From such an influence came the doctrine of Atonement. Not, indeed, in the form it now wears; it passed through many transformations — it crept before it few. Some of the early opinions with regard to this doctrine will sound strangely in modern ears, for, I fear I shall hardly be believed when I say, that the death of Christ was once regarded as the price of our redemption paid over to the being known by the name of Devil or Satan. Yet it was so understood beyond all contradiction. Ori. gen says, “if we are bought with a price, we must have been bought from some person whose slaves we were but it was the devil that held us. For to him we had been given over for our sins. Wherefore, he demanded the blood of Christ as the price of our redemption." Neither was this a solitary opinion, for a host of names might be mentioned who also maintained it. Afterwards, it is true, the opinion prevailed that the price was paid to God — though it was not admitted without great hesitation. “Was the price paid to the Father ?" says one writer; “but how, for we were not held by him, and how could the Father be delighted with the blood of his only begotten son, when he would not receive Isaac who was offered to him by Abraham."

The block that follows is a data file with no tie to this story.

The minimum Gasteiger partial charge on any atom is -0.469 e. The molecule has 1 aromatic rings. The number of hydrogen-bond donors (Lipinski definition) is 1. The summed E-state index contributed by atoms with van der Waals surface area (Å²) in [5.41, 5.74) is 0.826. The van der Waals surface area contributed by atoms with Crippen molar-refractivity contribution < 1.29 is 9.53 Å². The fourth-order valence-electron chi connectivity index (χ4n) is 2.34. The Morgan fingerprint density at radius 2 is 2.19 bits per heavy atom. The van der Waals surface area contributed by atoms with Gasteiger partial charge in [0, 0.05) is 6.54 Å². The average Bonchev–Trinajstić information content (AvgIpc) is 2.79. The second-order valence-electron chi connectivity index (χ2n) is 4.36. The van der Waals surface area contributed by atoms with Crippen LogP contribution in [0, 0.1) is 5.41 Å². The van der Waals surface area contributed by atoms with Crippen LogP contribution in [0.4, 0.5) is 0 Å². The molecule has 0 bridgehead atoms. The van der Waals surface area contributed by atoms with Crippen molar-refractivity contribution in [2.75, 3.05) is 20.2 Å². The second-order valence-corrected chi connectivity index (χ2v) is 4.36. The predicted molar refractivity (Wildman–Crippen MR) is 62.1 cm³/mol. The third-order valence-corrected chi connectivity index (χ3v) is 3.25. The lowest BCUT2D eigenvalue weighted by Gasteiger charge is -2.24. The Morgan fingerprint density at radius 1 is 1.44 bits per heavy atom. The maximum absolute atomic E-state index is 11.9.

Not only has there been great difference of opinion as to the person or party to whom was paid the price of human Redemption, but also difference of opinion as to the precise time or “scene of Christ's meritorious suffering." Some have found it in what is called Christ's agony in the garden; in which he is said to have endured the wrath of God, and to have suffered to a degree equal to the everlasting misery which was due to countless millions of mankind. Do we not read in the accounts given to us of this agony, “ there appeared an angel unto him from heaven, strengthening him." From whom came this messenger of mercy to soothe and support ? Surely from God. Does this look like such a manifestation of divine displeasure as to justify the horrible declaration that Jesus then felt “ the severity of the divine vengeance ?" Others have supposed that it was on the cross that Christ endured the “penal suffering." They support this opinion by the exclamation of Jesus - My God, my God, why hast thou forsaken me! As Christ, on the Trinitarian scheme, was God-man, or perfect God and perfect man, if God had forsaken Christ, then, as there is but one God, the divine part or nature of Christ had forsaken the human